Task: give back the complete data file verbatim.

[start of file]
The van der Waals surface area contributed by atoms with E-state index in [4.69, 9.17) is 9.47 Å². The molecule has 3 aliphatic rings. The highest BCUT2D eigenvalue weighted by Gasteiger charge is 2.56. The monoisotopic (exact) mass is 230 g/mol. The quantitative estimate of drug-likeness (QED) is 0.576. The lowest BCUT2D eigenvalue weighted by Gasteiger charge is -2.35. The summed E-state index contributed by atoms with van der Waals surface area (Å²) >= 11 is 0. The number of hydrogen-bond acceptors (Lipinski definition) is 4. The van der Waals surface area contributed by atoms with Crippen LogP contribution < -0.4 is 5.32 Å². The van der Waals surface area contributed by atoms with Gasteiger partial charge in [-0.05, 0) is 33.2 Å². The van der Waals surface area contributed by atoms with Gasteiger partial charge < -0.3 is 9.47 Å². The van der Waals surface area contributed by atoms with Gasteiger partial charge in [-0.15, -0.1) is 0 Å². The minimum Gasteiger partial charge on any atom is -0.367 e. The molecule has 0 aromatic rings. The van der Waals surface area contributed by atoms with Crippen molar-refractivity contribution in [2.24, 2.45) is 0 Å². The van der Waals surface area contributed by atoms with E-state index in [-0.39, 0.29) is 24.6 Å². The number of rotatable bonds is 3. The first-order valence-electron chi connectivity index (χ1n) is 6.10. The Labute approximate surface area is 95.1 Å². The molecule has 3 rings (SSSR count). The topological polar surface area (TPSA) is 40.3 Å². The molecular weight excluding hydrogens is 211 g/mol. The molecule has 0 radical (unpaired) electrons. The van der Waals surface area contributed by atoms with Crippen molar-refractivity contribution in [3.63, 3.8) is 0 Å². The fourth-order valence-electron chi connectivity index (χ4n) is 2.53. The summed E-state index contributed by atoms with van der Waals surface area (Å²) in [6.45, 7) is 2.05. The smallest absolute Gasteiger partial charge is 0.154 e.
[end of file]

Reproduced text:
The van der Waals surface area contributed by atoms with E-state index in [4.69, 9.17) is 9.47 Å². The molecule has 3 aliphatic rings. The highest BCUT2D eigenvalue weighted by Gasteiger charge is 2.56. The monoisotopic (exact) mass is 230 g/mol. The quantitative estimate of drug-likeness (QED) is 0.576. The lowest BCUT2D eigenvalue weighted by Gasteiger charge is -2.35. The summed E-state index contributed by atoms with van der Waals surface area (Å²) >= 11 is 0. The number of hydrogen-bond acceptors (Lipinski definition) is 4. The van der Waals surface area contributed by atoms with Crippen LogP contribution < -0.4 is 5.32 Å². The van der Waals surface area contributed by atoms with Gasteiger partial charge in [-0.05, 0) is 33.2 Å². The van der Waals surface area contributed by atoms with Gasteiger partial charge < -0.3 is 9.47 Å². The van der Waals surface area contributed by atoms with Gasteiger partial charge in [-0.15, -0.1) is 0 Å². The minimum Gasteiger partial charge on any atom is -0.367 e. The molecule has 0 aromatic rings. The van der Waals surface area contributed by atoms with Crippen molar-refractivity contribution in [2.24, 2.45) is 0 Å². The van der Waals surface area contributed by atoms with E-state index in [-0.39, 0.29) is 24.6 Å². The number of rotatable bonds is 3. The first-order valence-electron chi connectivity index (χ1n) is 6.10. The Labute approximate surface area is 95.1 Å². The molecule has 3 rings (SSSR count). The topological polar surface area (TPSA) is 40.3 Å². The molecular weight excluding hydrogens is 211 g/mol. The molecule has 0 radical (unpaired) electrons. The van der Waals surface area contributed by atoms with Crippen molar-refractivity contribution in [3.63, 3.8) is 0 Å². The fourth-order valence-electron chi connectivity index (χ4n) is 2.53. The summed E-state index contributed by atoms with van der Waals surface area (Å²) in [6.45, 7) is 2.05. The smallest absolute Gasteiger partial charge is 0.154 e.